Women drivers could face a 40 per cent rise in their car insurance premiums in the EU.
New EU rules which raise women's car insurance costs have been slammed as "gender equality for gender equality's sake".
London MEP (Member of the European Parliament) Marina Yannakoudakis said: "Only in the EU could penalising both women and men be seen as a kind of fairness."
Ms Yannakoudakis, Tory spokesman in the European Parliament on women's rights, hit out on the day that new "gender-neutral" pricing rules came into force.
The rules follow a European Court verdict on sex discrimination and affect areas where different standards apply to the sexes - notably car insurance and pension ages.
Applying equality rules means that men are likely to get lower pension annuities, while women will pay more for car insurance where traditionally they are considered safer drivers and therefore pay lower premiums than men.
Ms Yannakoudakis said women drivers could face a 40 per cent rise in their car insurance premiums, with female drivers under 30 set to be hit hardest. Male pensioners could be left up to $10,000 worse off in retirement.
She said: "This ruling is gender equality for gender equality's sake.
"It flies in the face both of common sense and the overwhelming evidence that women drivers represent a lower risk to insurers.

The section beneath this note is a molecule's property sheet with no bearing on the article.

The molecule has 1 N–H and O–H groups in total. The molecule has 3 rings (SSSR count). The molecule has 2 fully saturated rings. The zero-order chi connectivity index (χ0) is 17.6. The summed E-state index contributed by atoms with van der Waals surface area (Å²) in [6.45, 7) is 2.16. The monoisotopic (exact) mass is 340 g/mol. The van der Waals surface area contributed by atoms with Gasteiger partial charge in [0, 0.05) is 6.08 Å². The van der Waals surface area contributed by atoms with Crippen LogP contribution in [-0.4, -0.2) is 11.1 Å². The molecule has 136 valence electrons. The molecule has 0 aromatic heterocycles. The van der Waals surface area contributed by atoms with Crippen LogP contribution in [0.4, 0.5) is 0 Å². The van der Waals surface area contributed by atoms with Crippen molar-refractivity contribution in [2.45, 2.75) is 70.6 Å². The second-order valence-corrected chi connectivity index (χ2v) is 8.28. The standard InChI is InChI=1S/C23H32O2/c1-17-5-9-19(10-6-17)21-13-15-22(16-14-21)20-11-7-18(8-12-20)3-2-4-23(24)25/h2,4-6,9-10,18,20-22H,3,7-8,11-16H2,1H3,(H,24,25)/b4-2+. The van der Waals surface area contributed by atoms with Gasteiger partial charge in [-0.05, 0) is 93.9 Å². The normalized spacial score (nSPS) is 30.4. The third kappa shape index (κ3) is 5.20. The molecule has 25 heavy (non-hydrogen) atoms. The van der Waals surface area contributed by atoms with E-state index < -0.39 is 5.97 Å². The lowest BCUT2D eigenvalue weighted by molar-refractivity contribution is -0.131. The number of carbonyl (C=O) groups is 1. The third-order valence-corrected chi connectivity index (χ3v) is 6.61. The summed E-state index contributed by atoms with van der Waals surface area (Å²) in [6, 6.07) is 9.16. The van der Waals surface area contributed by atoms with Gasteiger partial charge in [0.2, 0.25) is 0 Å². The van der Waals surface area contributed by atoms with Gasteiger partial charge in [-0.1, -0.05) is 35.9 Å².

"Women drivers who have not already changed their policies should shop around to ensure that they get the best deal."
It was in March last year that European Court of Justice judges in Luxembourg rewrote the rule book for insurance companies by banning risk assessment based on gender.
Using differences between men and women as a risk factor in setting premiums for car and medical insurance and pension schemes breaches EU rules on equality, declared the judges.
The verdict forced changes in the current standard practice across Europe of basing insurance rates on statistics about differing life expectancies or road accident records of the sexes.
The Association of British Insurers estimated that the decision will actually reinforce price discrimination, with women drivers under 26 in the UK facing at least a 26 per cent rise in car insurance rates, with a 10 per cent drop in rates for men.
Up until now, discrimination in setting insurance rates was explicitly permitted under EU equal treatment rules, which stated that discrimination was permissible "if sex is a determining risk factor ... substantiated by relevant and accurate actuarial and statistical data".
But the judges decreed that equality provisions set out in the Charter of Fundamental Rights of the Lisbon Treaty took precedence.